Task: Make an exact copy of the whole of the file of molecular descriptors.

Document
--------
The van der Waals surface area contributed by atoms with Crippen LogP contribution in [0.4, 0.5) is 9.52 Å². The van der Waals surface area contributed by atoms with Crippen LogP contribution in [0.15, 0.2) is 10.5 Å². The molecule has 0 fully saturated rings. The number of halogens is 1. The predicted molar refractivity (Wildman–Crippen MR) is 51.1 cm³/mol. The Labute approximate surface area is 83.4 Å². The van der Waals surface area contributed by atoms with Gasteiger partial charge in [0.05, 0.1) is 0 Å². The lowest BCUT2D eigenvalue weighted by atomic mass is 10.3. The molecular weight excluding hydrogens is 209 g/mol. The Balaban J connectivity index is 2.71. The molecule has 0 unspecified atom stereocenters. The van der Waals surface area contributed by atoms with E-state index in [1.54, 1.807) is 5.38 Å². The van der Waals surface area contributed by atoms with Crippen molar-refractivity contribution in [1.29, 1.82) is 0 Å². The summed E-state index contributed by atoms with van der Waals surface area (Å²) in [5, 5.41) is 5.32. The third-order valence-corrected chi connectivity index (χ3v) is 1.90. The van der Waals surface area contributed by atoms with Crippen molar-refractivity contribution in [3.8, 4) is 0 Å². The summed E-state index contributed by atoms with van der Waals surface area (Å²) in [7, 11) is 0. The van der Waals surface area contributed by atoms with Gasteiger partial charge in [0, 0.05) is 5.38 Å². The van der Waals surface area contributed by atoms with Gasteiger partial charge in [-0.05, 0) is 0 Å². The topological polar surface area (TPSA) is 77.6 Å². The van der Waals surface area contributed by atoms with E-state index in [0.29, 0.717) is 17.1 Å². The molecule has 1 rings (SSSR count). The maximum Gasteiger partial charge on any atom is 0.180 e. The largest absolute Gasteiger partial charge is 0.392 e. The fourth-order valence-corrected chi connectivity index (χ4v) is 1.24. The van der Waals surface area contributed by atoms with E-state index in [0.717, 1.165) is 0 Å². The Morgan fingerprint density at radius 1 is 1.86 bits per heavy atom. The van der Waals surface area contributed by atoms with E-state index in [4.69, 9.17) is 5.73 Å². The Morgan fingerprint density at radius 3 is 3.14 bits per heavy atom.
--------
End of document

The van der Waals surface area contributed by atoms with Crippen LogP contribution in [0.4, 0.5) is 9.52 Å². The van der Waals surface area contributed by atoms with Crippen LogP contribution in [0.15, 0.2) is 10.5 Å². The molecule has 0 fully saturated rings. The number of halogens is 1. The predicted molar refractivity (Wildman–Crippen MR) is 51.1 cm³/mol. The Labute approximate surface area is 83.4 Å². The van der Waals surface area contributed by atoms with Gasteiger partial charge in [0.05, 0.1) is 0 Å². The lowest BCUT2D eigenvalue weighted by atomic mass is 10.3. The molecular weight excluding hydrogens is 209 g/mol. The Balaban J connectivity index is 2.71. The molecule has 0 unspecified atom stereocenters. The van der Waals surface area contributed by atoms with E-state index in [1.54, 1.807) is 5.38 Å². The van der Waals surface area contributed by atoms with Crippen molar-refractivity contribution in [1.29, 1.82) is 0 Å². The summed E-state index contributed by atoms with van der Waals surface area (Å²) in [5, 5.41) is 5.32. The third-order valence-corrected chi connectivity index (χ3v) is 1.90. The van der Waals surface area contributed by atoms with Crippen molar-refractivity contribution in [3.8, 4) is 0 Å². The summed E-state index contributed by atoms with van der Waals surface area (Å²) in [7, 11) is 0. The van der Waals surface area contributed by atoms with Gasteiger partial charge in [0, 0.05) is 5.38 Å². The van der Waals surface area contributed by atoms with Gasteiger partial charge in [-0.05, 0) is 0 Å². The topological polar surface area (TPSA) is 77.6 Å². The van der Waals surface area contributed by atoms with E-state index in [0.29, 0.717) is 17.1 Å². The molecule has 1 rings (SSSR count). The maximum Gasteiger partial charge on any atom is 0.180 e. The largest absolute Gasteiger partial charge is 0.392 e. The fourth-order valence-corrected chi connectivity index (χ4v) is 1.24. The van der Waals surface area contributed by atoms with E-state index in [0.717, 1.165) is 0 Å². The Morgan fingerprint density at radius 1 is 1.86 bits per heavy atom. The van der Waals surface area contributed by atoms with E-state index in [4.69, 9.17) is 5.73 Å². The Morgan fingerprint density at radius 3 is 3.14 bits per heavy atom.